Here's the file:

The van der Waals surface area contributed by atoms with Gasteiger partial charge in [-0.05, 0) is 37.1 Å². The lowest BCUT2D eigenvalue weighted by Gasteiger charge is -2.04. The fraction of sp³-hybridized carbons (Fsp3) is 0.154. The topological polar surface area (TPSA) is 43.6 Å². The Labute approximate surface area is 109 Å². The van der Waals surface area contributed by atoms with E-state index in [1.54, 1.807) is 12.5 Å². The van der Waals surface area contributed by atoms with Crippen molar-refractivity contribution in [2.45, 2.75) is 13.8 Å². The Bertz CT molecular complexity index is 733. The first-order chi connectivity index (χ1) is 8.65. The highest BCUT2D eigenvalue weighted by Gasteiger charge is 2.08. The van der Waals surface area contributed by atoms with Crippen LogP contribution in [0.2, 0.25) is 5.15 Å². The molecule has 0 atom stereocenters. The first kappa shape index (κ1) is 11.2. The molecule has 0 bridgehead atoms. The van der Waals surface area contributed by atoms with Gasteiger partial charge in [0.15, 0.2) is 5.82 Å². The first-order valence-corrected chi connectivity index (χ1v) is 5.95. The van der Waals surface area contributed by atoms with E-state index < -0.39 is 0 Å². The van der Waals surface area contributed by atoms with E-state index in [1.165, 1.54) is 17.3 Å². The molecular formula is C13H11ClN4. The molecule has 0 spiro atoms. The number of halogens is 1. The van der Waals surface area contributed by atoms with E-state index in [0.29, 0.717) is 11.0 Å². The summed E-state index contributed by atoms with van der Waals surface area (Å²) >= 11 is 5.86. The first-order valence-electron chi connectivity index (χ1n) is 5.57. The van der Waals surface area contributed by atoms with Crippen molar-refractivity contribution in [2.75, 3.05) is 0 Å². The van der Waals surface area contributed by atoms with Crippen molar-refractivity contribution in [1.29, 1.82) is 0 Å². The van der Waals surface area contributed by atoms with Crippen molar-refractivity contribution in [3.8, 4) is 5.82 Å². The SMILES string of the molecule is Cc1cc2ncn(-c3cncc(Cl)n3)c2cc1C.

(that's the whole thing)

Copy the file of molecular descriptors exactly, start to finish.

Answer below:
The van der Waals surface area contributed by atoms with Gasteiger partial charge in [-0.05, 0) is 37.1 Å². The lowest BCUT2D eigenvalue weighted by Gasteiger charge is -2.04. The fraction of sp³-hybridized carbons (Fsp3) is 0.154. The topological polar surface area (TPSA) is 43.6 Å². The Labute approximate surface area is 109 Å². The van der Waals surface area contributed by atoms with E-state index in [1.54, 1.807) is 12.5 Å². The van der Waals surface area contributed by atoms with Crippen molar-refractivity contribution in [2.45, 2.75) is 13.8 Å². The Bertz CT molecular complexity index is 733. The first-order chi connectivity index (χ1) is 8.65. The highest BCUT2D eigenvalue weighted by Gasteiger charge is 2.08. The van der Waals surface area contributed by atoms with Crippen LogP contribution in [0.2, 0.25) is 5.15 Å². The molecule has 0 atom stereocenters. The first kappa shape index (κ1) is 11.2. The molecule has 0 bridgehead atoms. The van der Waals surface area contributed by atoms with Gasteiger partial charge in [0.15, 0.2) is 5.82 Å². The first-order valence-corrected chi connectivity index (χ1v) is 5.95. The van der Waals surface area contributed by atoms with E-state index < -0.39 is 0 Å². The van der Waals surface area contributed by atoms with E-state index in [1.165, 1.54) is 17.3 Å². The molecular formula is C13H11ClN4. The molecule has 0 spiro atoms. The number of halogens is 1. The van der Waals surface area contributed by atoms with E-state index in [0.29, 0.717) is 11.0 Å². The summed E-state index contributed by atoms with van der Waals surface area (Å²) >= 11 is 5.86. The first-order valence-electron chi connectivity index (χ1n) is 5.57. The van der Waals surface area contributed by atoms with Crippen molar-refractivity contribution in [2.75, 3.05) is 0 Å². The van der Waals surface area contributed by atoms with Crippen molar-refractivity contribution in [1.29, 1.82) is 0 Å². The van der Waals surface area contributed by atoms with Crippen molar-refractivity contribution in [3.8, 4) is 5.82 Å². The SMILES string of the molecule is Cc1cc2ncn(-c3cncc(Cl)n3)c2cc1C.